MySQL/Optimization

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Before Starting To Optimise[edit]

When the database seems to be "slow" first consider all of the following points as e.g. making a certain query absolutely unnecessary by simply using a more sophisticated algorithm in the application is always the most elegant way of optimising it :)

  1. Finding the bottleneck (CPU, memory, I/O, which queries)
  2. Optimising the application (remove unnecessary queries or cache PHP generated web pages)
  3. Optimising the queries (using indices, temporary tables or different ways of joining)
  4. Optimising the database server (cache sizes etc)
  5. Optimising the system (different filesystem types, swap space and kernel versions)
  6. Optimising the hardware (sometimes indeed the cheapest and fastest way)

To find those bottlenecks the following tools have been found to be helpful:

vmstat
to quickly monitor cpu, memory and I/O usage and decide which is the bottleneck
top
to check the current memory and cpu usage of mysqld as well as of the applications
mytop
to figure out which queries cause trouble
mysql-admin (the GUI application, not to confuse with mysqladmin)
to monitor and tune mysql in a very convenient way
mysqlreport
which output should be use as kind of step by step check list

Using these tools most applications can also be categorised very broadly using the following groups:

  • I/O based and reading (blogs, news)
  • I/O based and writing (web access tracker, accounting data collection)
  • CPU based (complex content management systems, business apps)


Optimising The Queries[edit]

Comparing functions with BENCHMARK[edit]

The BENCHMARK() function can be used to compare the speed of MySQL functions or operators. For example:

mysql> SELECT BENCHMARK(100000000, CONCAT('a','b'));
+---------------------------------------+
| BENCHMARK(100000000, CONCAT('a','b')) |
+---------------------------------------+
|                                     0 |
+---------------------------------------+
1 row in set (21.30 sec)

However, this cannot be used to compare queries:

mysql> SELECT BENCHMARK(100, SELECT `id` FROM `lines`);
ERROR 1064 (42000): You have an error in your SQL syntax;
check the manual that corresponds to your MySQL server version for
the right syntax to use near 'SELECT `id` FROM `lignes`)' at line 1

As MySQL needs a fraction of a second just to parse the query and the system is probably busy doing other things, too, benchmarks with runtimes of less than 5-10s can be considered as totally meaningless and equally runtimes differences in that order of magnitude as pure chance.

Analysing functions with EXPLAIN[edit]

When you precede a SELECT statement with the keyword EXPLAIN, MySQL explains how it would process the SELECT, providing information about how tables are joined and in which order.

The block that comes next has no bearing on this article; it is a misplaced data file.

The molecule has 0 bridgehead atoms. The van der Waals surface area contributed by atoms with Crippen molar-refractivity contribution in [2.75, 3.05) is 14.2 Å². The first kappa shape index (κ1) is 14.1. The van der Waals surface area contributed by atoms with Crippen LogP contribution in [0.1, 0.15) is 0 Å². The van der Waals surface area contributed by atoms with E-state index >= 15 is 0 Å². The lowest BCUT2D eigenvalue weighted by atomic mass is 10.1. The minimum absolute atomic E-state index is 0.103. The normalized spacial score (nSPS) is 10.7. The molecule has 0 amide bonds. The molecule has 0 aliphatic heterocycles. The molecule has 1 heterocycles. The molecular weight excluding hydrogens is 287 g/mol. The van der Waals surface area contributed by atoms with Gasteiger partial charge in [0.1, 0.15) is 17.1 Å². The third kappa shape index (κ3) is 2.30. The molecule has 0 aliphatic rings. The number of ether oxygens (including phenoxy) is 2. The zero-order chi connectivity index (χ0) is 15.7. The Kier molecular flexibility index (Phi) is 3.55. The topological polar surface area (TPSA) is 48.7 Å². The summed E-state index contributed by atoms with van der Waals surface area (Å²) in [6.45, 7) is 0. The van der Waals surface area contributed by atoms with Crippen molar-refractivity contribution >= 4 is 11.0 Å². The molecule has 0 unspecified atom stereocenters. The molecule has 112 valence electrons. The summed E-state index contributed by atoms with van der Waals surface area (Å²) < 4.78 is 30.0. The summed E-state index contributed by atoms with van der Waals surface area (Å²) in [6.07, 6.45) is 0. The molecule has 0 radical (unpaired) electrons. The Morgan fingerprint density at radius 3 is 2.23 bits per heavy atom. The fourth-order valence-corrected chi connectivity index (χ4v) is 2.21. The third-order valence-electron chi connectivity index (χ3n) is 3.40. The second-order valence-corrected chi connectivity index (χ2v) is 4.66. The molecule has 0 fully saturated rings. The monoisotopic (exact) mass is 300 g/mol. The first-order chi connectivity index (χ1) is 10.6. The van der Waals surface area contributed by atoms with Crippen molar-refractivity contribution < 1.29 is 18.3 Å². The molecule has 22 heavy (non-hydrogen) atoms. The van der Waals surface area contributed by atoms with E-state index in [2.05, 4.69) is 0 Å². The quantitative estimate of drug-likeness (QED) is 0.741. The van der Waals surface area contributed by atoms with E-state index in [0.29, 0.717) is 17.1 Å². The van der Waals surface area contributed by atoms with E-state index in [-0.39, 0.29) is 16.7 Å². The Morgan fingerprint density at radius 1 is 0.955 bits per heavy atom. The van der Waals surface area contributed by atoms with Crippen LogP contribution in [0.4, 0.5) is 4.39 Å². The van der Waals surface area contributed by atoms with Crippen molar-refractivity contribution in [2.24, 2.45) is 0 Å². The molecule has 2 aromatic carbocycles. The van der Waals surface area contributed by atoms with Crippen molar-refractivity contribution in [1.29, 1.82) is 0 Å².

Using and understanding EXPLAIN is essential when aiming for good performance therefore the relevant chapters of the official documentation are a mandatory reading!

A simple example[edit]

The join of two table that both do not have indices:

mysql> explain SELECT * FROM a left join b using (i) WHERE a.i < 2;
+----+-------------+-------+------+---------------+------+---------+------+------+-------------+
| id | select_type | table | type | possible_keys | key  | key_len | ref  | rows | Extra       |
+----+-------------+-------+------+---------------+------+---------+------+------+-------------+
|  1 | SIMPLE      | a     | ALL  | NULL          | NULL | NULL    | NULL |    4 | Using where |
|  1 | SIMPLE      | b     | ALL  | NULL          | NULL | NULL    | NULL |    3 |             |
+----+-------------+-------+------+---------------+------+---------+------+------+-------------+
2 rows in set (0.01 sec)

Now the second table gets an index and the explain shows that MySQL now knows that only 2 of the 3 rows have to be used.

mysql> ALTER TABLE b ADD KEY(i);
Query OK, 3 rows affected (0.01 sec)
Records: 3  Duplicates: 0  Warnings: 0
mysql> explain SELECT * FROM a left join b using (i) WHERE a.i < 2;
+----+-------------+-------+------+---------------+------+---------+----------+------+-------------+
| id | select_type | table | type | possible_keys | key  | key_len | ref      | rows | Extra       |
+----+-------------+-------+------+---------------+------+---------+----------+------+-------------+
|  1 | SIMPLE      | a     | ALL  | NULL          | NULL | NULL    | NULL     |    4 | Using where |
|  1 | SIMPLE      | b     | ref  | i             | i    | 5       | test.a.i |    2 |             |
+----+-------------+-------+------+---------------+------+---------+----------+------+-------------+
2 rows in set (0.00 sec)

Now the first table also gets an index so that the WHERE condition can be improved and MySQL knows that only 1 row from the first table is relevant before even trying to search it in the data file.

mysql> ALTER TABLE a ADD KEY(i);
Query OK, 4 rows affected (0.00 sec)
Records: 4  Duplicates: 0  Warnings: 0